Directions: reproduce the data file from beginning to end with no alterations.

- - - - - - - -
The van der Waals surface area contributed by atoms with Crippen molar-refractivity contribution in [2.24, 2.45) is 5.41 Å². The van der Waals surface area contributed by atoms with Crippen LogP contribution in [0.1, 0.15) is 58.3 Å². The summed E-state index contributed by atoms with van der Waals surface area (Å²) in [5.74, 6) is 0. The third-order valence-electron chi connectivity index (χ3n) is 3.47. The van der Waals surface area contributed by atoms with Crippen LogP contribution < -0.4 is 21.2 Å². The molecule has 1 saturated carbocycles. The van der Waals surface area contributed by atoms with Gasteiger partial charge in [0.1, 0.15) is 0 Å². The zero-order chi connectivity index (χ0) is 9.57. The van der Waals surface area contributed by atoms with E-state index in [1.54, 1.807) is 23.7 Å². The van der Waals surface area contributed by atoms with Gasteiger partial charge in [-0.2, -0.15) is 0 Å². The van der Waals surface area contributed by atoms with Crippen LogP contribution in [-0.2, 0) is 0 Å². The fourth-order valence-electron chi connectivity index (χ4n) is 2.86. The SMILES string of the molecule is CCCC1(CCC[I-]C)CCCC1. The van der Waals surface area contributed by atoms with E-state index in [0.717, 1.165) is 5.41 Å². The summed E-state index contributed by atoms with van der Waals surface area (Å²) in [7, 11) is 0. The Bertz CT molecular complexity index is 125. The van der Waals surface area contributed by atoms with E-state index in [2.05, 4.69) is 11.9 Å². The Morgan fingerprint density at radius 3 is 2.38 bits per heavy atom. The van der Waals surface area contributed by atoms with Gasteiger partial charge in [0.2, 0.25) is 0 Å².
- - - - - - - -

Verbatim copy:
The van der Waals surface area contributed by atoms with Crippen molar-refractivity contribution in [2.24, 2.45) is 5.41 Å². The van der Waals surface area contributed by atoms with Crippen LogP contribution in [0.1, 0.15) is 58.3 Å². The summed E-state index contributed by atoms with van der Waals surface area (Å²) in [5.74, 6) is 0. The third-order valence-electron chi connectivity index (χ3n) is 3.47. The van der Waals surface area contributed by atoms with Crippen LogP contribution < -0.4 is 21.2 Å². The molecule has 1 saturated carbocycles. The van der Waals surface area contributed by atoms with Gasteiger partial charge in [0.1, 0.15) is 0 Å². The zero-order chi connectivity index (χ0) is 9.57. The van der Waals surface area contributed by atoms with E-state index in [1.54, 1.807) is 23.7 Å². The van der Waals surface area contributed by atoms with Gasteiger partial charge in [-0.2, -0.15) is 0 Å². The van der Waals surface area contributed by atoms with Crippen LogP contribution in [-0.2, 0) is 0 Å². The fourth-order valence-electron chi connectivity index (χ4n) is 2.86. The SMILES string of the molecule is CCCC1(CCC[I-]C)CCCC1. The van der Waals surface area contributed by atoms with E-state index in [0.717, 1.165) is 5.41 Å². The summed E-state index contributed by atoms with van der Waals surface area (Å²) in [7, 11) is 0. The Bertz CT molecular complexity index is 125. The van der Waals surface area contributed by atoms with E-state index in [2.05, 4.69) is 11.9 Å². The Morgan fingerprint density at radius 3 is 2.38 bits per heavy atom. The van der Waals surface area contributed by atoms with Gasteiger partial charge in [0.2, 0.25) is 0 Å².